Will Lightbody is a man with a stomach ailment whose only sin is loving his wife, Eleanor, too much. Eleanor is a health nut of the first stripe, and when in 1907 she journeys to Dr. John Harvey Kellogg's infamous Battle Creek Spa to live out the vegetarian ethos, poor Will goes too. So begins T. Coraghessan Boyle's wickedly comic look at turn-of-the-century fanatics in search of the magic pill to prolong their lives--or the profit to be had from manufacturing it. Brimming with a Dickensian cast of characters and laced with wildly wonderful plot twists, Jane Smiley in the New York Times Book Review called The Road to Wellville "A marvel, enjoyable from beginning to end.
This book is set in Battle Creek, Michigan in 1907 and comprises three entwined stories. Dr. John Harvey Kellogg subjects the wealthy patients at the famed Battle Creek Sanatorium to a strict vegetarian diet and exercise regime, along with a wide variety of treatments, some of which, like poor Ida Muntz's radium therapy, could be doing them more harm than good. Although he is revered by most of his staff and patients Dr. Kellogg has an altogether more difficult relationship with his adopted son George who hates him and everything he stands for.
Charles Ossining comes to town intending to set up a breakfast cereal company, only to discover that every man and his dog has had the same idea a. Charles and his business partner, a conman named Bender, join forces with George so that they can use the famous Kellogg name on their new breakfast cereal, while George is only to happy to be involved in a scheme that will embarrass his father.
On the train into Battle Creek, Charles meets Will and Eleanor Lightbody, who are planning a long stay at the sanatorium. Will is immediately put on a regime of enemas and a very restricted diet to treat his 'autointoxication' and sort out his terrible stomach problems, and is upset to find out that he and Eleanor are in separate rooms on different floors. Dr. Kellogg is strongly against the debilitating effects of sexual intercourse and prefers to keep married couples apart as much as possible, so they are not even seated together in the dining room. Eleanor, who has stayed at the sanatorium before, is much happier with this arrangement and starts to spend a lot of time with her handsome doctor.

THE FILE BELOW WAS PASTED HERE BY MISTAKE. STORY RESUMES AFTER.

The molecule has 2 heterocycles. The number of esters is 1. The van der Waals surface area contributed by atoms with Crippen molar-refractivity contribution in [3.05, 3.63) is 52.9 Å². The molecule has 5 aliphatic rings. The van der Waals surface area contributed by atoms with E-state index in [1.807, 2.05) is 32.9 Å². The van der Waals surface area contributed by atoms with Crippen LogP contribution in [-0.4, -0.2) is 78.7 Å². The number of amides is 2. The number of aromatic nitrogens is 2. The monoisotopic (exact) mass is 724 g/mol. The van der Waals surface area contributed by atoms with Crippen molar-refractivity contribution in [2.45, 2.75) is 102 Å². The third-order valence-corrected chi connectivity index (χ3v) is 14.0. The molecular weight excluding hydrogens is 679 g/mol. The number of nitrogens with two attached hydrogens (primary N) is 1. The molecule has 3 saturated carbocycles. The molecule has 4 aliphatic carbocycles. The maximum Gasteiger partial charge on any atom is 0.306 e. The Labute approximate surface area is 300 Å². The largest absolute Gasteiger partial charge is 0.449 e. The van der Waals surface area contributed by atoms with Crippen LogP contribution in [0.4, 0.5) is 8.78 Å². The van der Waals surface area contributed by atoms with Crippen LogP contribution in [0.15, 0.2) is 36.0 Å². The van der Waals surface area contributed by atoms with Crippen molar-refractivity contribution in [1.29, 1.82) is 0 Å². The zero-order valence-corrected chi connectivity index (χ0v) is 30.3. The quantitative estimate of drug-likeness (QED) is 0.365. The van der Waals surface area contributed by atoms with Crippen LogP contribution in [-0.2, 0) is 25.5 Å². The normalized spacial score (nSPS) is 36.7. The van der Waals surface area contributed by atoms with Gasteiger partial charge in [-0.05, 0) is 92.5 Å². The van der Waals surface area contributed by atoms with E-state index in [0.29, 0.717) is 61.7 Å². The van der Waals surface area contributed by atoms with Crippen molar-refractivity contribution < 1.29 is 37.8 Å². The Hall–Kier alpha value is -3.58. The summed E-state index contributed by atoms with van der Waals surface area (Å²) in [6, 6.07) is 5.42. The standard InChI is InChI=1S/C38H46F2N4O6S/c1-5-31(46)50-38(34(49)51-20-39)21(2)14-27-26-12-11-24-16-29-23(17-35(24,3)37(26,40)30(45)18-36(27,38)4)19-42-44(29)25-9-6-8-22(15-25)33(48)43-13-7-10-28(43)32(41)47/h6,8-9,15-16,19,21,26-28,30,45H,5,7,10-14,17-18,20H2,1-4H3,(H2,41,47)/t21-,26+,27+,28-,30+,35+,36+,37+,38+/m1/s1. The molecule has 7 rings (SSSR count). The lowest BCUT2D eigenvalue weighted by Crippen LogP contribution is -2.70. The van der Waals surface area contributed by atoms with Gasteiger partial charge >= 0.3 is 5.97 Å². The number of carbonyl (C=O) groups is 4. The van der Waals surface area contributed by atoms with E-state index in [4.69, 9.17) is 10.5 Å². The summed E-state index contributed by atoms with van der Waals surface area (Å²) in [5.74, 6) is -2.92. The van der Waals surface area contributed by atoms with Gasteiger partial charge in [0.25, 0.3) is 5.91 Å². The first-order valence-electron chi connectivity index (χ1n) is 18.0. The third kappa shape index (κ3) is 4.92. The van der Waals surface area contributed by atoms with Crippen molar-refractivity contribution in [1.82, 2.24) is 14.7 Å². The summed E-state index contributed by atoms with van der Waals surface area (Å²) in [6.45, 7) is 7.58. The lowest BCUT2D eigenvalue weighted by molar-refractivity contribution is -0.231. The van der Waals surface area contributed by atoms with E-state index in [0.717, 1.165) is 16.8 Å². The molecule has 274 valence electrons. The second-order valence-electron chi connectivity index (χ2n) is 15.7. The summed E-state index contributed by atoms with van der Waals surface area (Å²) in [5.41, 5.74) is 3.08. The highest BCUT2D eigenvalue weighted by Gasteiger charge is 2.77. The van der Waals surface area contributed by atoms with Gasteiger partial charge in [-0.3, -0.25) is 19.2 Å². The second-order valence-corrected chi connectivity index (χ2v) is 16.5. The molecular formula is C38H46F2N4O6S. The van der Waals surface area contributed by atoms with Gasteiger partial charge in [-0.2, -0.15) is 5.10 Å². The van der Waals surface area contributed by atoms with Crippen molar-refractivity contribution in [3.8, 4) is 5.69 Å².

An amusing and enjoyable story set at a fascinating time and place in American history.
The closed world of the sanitarium is a promisingly insular setting for the kind of comic novel that TC Boyle likes to write, and he manages to take in everything here from yogurt enemas, through insane diets (‘protose patties with gluten mush’, anyone?), budding entrepreneurs, down-and-outs, tycoons, alcoholism, opioid addiction, animal experimentation and the nascent nudist movement, all the way to the infamous ‘womb massage’ treatment for hysteria.
In a novel of two hundred pages, all this would have been a riot; at just shy of five hundred, I found it ultimately exhausting. Boyle's sense of humour does not quite agree with me: his main technique involves setting his characters up for great success, allowing them to reach the brink of attaining something wonderful, and then making sure that they fail in the most humiliating and unpleasant way possible at the last minute. I think this is supposed to be comic, but the effect on me was draining. (I vaguely remember feeling something similar during the last TC Boyle book I read, Water Music, too.) In this case, the ending